The annual “Top 100 Innovators” list has been published, highlighting the world’s most innovative companies. In addition to Amazon, Apple and Google, some may be surprised to see Micron making the list – for the sixth straight year. Many, even in the technology industry, consider memory and storage to be static, and certainly not innovative. Indeed, memory and storage have traditionally been considered commodities, subject to brutal competition based on price.
But a funny thing happened over the years. The number of worldwide memory and storage players has narrowed to a relative few. And a key, if underappreciated characteristic of the surviving companies is innovation.
Without advances in how the world physically stores and retrieves data, today’s most useful devices and algorithms would not exist. Innovations in memory and storage – workmanlike, methodical, critical – are the untold story of the data age
Consider the advent of multi-patterning. In the early 2000’s, lithography tools, which print images of circuits and other components on chips, weren’t able to create the increasingly smaller components postulated by Moore’s Law. As we know, regularly “cramming” more components onto a given area of silicon has been the fundamental technology driver for decades.
Micron was foundational in overcoming the challenge by pioneering pitch double-patterning. This technology uses advanced atomic layer deposition (ALD) and etching techniques to increase the density of a chip far beyond what is otherwise possible. The method is now used not just by Micron but by NAND and DRAM manufacturers worldwide. Without pitch double- and quadruple-patterning, the ability to store increasing amounts of data at lower prices – fundamental to the advent of many technologies – would have been impossible.
Shrinking Components on DRAM Chips
Before that, Micron was the leader in shrinking the size of components on DRAM chips for most of the 1990s. This was enabled by low-mask count process technology made possible by first-to-market process technologies such as chemical vapor deposition (CVD) of Ti, TiN and W films for making high-aspect ratio contact structures, chemical mechanical planarization (CMP) for planarization of topological features as well as high aspect ratio etching (HARC) and atomic layer deposition (ALD) of high K films for DRAM capacitor formation.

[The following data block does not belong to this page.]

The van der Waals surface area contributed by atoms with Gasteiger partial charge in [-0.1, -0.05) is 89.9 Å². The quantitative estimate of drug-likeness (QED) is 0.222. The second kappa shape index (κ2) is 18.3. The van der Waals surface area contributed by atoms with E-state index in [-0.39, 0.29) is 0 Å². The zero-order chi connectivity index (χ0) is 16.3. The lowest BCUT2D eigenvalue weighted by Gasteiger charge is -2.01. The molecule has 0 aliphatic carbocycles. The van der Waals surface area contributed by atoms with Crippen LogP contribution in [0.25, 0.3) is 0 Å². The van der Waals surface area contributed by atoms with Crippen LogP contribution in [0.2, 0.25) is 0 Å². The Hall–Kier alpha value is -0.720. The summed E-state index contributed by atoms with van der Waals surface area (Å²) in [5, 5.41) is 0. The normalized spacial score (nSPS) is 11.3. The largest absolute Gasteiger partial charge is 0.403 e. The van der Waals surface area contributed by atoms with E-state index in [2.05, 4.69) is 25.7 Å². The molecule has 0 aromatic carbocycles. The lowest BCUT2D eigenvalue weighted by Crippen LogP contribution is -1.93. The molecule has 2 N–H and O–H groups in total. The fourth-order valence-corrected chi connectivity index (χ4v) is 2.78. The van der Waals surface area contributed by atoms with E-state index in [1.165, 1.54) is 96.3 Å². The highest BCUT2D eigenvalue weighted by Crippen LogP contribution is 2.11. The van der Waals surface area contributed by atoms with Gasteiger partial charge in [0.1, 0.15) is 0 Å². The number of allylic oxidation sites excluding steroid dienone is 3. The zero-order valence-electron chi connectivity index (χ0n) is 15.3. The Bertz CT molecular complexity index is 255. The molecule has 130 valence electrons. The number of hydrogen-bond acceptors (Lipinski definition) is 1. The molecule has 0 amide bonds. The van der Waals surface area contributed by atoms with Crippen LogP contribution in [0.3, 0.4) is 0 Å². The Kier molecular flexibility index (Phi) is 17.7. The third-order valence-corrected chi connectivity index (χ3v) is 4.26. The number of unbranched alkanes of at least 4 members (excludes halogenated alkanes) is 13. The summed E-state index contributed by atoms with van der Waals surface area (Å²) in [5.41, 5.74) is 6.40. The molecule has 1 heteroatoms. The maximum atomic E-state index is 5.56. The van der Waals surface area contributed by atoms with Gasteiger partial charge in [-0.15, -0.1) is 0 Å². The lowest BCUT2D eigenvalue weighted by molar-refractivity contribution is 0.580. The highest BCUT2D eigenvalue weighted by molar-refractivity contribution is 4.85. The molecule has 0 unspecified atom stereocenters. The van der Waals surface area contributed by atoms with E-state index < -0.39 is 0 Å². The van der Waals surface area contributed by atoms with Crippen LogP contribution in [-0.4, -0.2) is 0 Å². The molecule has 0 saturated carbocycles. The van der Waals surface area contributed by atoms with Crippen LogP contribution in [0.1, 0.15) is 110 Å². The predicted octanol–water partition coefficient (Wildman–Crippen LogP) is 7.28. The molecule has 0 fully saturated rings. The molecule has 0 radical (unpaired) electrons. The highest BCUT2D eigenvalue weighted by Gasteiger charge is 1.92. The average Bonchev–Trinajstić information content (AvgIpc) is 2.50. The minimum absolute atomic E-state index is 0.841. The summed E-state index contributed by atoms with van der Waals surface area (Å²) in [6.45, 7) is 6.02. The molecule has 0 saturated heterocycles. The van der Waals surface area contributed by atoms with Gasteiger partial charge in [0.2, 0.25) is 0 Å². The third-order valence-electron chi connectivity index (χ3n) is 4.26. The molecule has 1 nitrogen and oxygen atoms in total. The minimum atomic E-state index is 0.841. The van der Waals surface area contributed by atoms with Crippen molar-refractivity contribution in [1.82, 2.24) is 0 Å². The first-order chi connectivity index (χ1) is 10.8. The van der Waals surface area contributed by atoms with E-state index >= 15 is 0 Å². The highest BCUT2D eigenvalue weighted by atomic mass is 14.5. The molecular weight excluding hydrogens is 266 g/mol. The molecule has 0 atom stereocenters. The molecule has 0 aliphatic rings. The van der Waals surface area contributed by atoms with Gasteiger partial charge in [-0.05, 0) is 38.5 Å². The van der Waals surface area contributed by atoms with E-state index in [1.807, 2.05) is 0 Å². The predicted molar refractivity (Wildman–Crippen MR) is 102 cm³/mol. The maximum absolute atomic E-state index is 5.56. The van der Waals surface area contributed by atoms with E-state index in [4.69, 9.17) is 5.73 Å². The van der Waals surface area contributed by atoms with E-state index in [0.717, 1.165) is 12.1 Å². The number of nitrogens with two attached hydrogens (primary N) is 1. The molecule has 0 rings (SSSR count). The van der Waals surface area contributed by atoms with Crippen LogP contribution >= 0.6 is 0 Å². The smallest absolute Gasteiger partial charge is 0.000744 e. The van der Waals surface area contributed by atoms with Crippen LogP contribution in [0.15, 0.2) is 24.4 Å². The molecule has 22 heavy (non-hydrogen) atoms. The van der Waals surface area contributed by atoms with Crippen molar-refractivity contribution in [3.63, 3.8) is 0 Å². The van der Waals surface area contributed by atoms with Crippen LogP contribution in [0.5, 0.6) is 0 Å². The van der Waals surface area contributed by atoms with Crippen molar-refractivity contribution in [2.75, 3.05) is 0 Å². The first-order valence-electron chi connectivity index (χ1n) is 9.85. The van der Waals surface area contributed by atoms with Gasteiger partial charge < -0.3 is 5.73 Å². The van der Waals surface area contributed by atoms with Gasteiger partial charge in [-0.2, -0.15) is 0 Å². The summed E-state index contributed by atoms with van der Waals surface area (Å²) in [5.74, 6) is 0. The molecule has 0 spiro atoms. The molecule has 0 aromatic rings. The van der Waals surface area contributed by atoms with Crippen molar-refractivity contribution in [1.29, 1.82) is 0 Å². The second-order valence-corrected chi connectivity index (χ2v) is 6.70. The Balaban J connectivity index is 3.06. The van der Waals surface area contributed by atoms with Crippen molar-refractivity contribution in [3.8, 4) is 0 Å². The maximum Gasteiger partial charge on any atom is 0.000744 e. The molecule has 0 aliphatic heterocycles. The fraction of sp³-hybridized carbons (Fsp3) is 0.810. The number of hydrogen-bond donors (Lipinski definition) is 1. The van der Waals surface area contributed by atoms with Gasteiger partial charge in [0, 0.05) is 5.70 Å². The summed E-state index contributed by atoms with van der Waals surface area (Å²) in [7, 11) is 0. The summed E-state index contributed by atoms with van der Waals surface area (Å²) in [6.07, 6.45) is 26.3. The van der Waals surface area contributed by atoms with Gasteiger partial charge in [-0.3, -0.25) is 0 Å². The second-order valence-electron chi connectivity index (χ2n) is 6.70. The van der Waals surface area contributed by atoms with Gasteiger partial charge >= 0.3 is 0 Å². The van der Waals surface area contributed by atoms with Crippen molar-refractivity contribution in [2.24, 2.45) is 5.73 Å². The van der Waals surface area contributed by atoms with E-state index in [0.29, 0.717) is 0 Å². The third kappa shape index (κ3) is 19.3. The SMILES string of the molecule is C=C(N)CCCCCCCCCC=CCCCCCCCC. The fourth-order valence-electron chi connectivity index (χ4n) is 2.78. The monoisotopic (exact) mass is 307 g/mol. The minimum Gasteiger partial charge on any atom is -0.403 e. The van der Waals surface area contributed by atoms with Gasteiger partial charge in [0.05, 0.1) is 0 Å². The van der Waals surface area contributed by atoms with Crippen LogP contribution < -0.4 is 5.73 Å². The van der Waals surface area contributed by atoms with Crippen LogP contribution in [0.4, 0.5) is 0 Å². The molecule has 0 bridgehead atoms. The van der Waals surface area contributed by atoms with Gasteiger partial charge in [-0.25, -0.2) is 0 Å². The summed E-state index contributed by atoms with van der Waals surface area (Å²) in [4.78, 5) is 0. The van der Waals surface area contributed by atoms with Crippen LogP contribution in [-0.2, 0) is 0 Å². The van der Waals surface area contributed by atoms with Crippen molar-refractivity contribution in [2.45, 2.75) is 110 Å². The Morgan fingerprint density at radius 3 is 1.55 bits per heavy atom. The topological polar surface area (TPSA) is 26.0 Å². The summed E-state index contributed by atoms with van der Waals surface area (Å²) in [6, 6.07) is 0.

These and many other innovations from Micron were key to keeping Moore’s Law alive over the years. In 2006, IEEE Spectrum reviewed thousands of patent portfolios and named Micron’s the best in its “Pipeline Power” ranking, measuring innovations that frequently lead to other innovations.
3D NAND Leadership
Micron led the pack in 3D NAND technology, delivering the industry’s smallest and highest-density 3D memory die. Micron uses a unique architectural approach, placing all the flash memory layers on top of the logic array, maximizing the use of space while enabling large memory capacity. This technique has helped reduce costs-per-bit even as the ability to shrink features on chips, as predicted in the original Moore’s Law, has slowed due to technical barriers.
3D XPoint Technology
Also, Micron helped spearhead development of 3D XPoint™ Technology. This non-volatile memory has much greater density than DRAM but is also exhibits much lower latency and greater endurance than NAND. These features will be a boon for applications that need fast, persistent memory; everything from big data to transactional server workloads.
DNA For Data Storage?
Looking farther into the future, Micron is exploring techniques that might sound like fantasy. For example, researchers currently use DNA to help cure diseases, solve crimes and more. But what if we could use DNA to store data? It turns out that DNA as a storage medium is amazingly dense, durable and energy-efficient. Theoretically, an amount of DNA the size of a sugar crystal could be used store billions of gigabytes of information. Such capabilities don’t just sound cool – they might soon be required. Data volumes are exploding and the amount of memory and storage produced each year is lagging. Micron is collaborating with and supporting research in academia as well as through research consortia to explore the viability of DNA for future storage needs.
I’ve worked at Micron more than 25 years. During that time I’ve been proud of the innovations that my colleagues and I have spearheaded. Memory and storage won’t sit still. A commitment to innovation and creativity is required to meet demands of the data age. These innovations may not grab a lot of headlines but they are fundamental to enabling continued progress across a range of industries. They will help fuel the next generation of technologies such as self-driving cars, space exploration, artificial intelligence and machine learning, which sounded like science fiction not so long ago.